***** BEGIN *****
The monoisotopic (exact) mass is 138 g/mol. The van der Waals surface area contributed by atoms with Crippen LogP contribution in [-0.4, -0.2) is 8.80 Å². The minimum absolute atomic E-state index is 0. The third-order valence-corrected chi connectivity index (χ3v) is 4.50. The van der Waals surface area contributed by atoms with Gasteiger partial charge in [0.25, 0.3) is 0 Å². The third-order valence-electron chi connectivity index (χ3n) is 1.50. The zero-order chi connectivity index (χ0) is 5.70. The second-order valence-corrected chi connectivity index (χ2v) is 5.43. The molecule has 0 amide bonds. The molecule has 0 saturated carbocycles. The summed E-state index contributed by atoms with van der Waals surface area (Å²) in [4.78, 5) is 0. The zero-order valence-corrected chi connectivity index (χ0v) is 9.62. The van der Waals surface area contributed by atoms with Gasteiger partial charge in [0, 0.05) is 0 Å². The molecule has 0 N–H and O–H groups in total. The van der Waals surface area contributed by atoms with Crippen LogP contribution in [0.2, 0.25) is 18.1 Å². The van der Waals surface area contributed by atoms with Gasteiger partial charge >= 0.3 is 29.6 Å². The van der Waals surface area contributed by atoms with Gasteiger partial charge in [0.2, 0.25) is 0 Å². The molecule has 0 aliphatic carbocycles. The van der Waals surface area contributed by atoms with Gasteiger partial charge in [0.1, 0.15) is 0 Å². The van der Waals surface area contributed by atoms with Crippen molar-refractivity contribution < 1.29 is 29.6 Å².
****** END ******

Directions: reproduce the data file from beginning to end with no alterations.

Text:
The monoisotopic (exact) mass is 138 g/mol. The van der Waals surface area contributed by atoms with Crippen LogP contribution in [-0.4, -0.2) is 8.80 Å². The minimum absolute atomic E-state index is 0. The third-order valence-corrected chi connectivity index (χ3v) is 4.50. The van der Waals surface area contributed by atoms with Gasteiger partial charge in [0.25, 0.3) is 0 Å². The third-order valence-electron chi connectivity index (χ3n) is 1.50. The zero-order chi connectivity index (χ0) is 5.70. The second-order valence-corrected chi connectivity index (χ2v) is 5.43. The molecule has 0 amide bonds. The molecule has 0 saturated carbocycles. The summed E-state index contributed by atoms with van der Waals surface area (Å²) in [4.78, 5) is 0. The zero-order valence-corrected chi connectivity index (χ0v) is 9.62. The van der Waals surface area contributed by atoms with Gasteiger partial charge in [0, 0.05) is 0 Å². The molecule has 0 N–H and O–H groups in total. The van der Waals surface area contributed by atoms with Crippen LogP contribution in [0.2, 0.25) is 18.1 Å². The van der Waals surface area contributed by atoms with Gasteiger partial charge >= 0.3 is 29.6 Å². The van der Waals surface area contributed by atoms with Gasteiger partial charge in [0.2, 0.25) is 0 Å². The molecule has 0 aliphatic carbocycles. The van der Waals surface area contributed by atoms with Gasteiger partial charge in [0.1, 0.15) is 0 Å². The van der Waals surface area contributed by atoms with Crippen molar-refractivity contribution < 1.29 is 29.6 Å².